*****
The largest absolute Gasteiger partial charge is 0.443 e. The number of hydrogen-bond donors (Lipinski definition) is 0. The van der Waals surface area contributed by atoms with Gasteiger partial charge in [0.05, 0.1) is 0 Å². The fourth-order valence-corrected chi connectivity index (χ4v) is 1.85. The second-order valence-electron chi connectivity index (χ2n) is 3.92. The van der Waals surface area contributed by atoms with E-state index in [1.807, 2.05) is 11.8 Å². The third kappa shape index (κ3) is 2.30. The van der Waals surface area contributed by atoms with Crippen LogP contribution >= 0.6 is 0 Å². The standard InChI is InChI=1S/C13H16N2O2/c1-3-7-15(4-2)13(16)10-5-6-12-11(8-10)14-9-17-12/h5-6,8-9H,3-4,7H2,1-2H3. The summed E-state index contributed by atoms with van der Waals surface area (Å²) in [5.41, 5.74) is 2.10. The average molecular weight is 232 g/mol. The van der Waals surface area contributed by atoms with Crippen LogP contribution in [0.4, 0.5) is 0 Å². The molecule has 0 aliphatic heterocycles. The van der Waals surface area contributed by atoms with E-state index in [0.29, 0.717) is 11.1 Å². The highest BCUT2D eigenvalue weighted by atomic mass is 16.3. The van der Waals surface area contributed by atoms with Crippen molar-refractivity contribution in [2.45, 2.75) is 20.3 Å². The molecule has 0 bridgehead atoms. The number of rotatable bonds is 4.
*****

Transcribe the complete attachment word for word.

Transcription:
The largest absolute Gasteiger partial charge is 0.443 e. The number of hydrogen-bond donors (Lipinski definition) is 0. The van der Waals surface area contributed by atoms with Gasteiger partial charge in [0.05, 0.1) is 0 Å². The fourth-order valence-corrected chi connectivity index (χ4v) is 1.85. The second-order valence-electron chi connectivity index (χ2n) is 3.92. The van der Waals surface area contributed by atoms with E-state index in [1.807, 2.05) is 11.8 Å². The third kappa shape index (κ3) is 2.30. The van der Waals surface area contributed by atoms with Crippen LogP contribution >= 0.6 is 0 Å². The standard InChI is InChI=1S/C13H16N2O2/c1-3-7-15(4-2)13(16)10-5-6-12-11(8-10)14-9-17-12/h5-6,8-9H,3-4,7H2,1-2H3. The summed E-state index contributed by atoms with van der Waals surface area (Å²) in [5.41, 5.74) is 2.10. The average molecular weight is 232 g/mol. The van der Waals surface area contributed by atoms with Crippen LogP contribution in [0.4, 0.5) is 0 Å². The molecule has 0 aliphatic heterocycles. The van der Waals surface area contributed by atoms with E-state index in [0.29, 0.717) is 11.1 Å². The highest BCUT2D eigenvalue weighted by atomic mass is 16.3. The van der Waals surface area contributed by atoms with Crippen molar-refractivity contribution in [2.45, 2.75) is 20.3 Å². The molecule has 0 bridgehead atoms. The number of rotatable bonds is 4.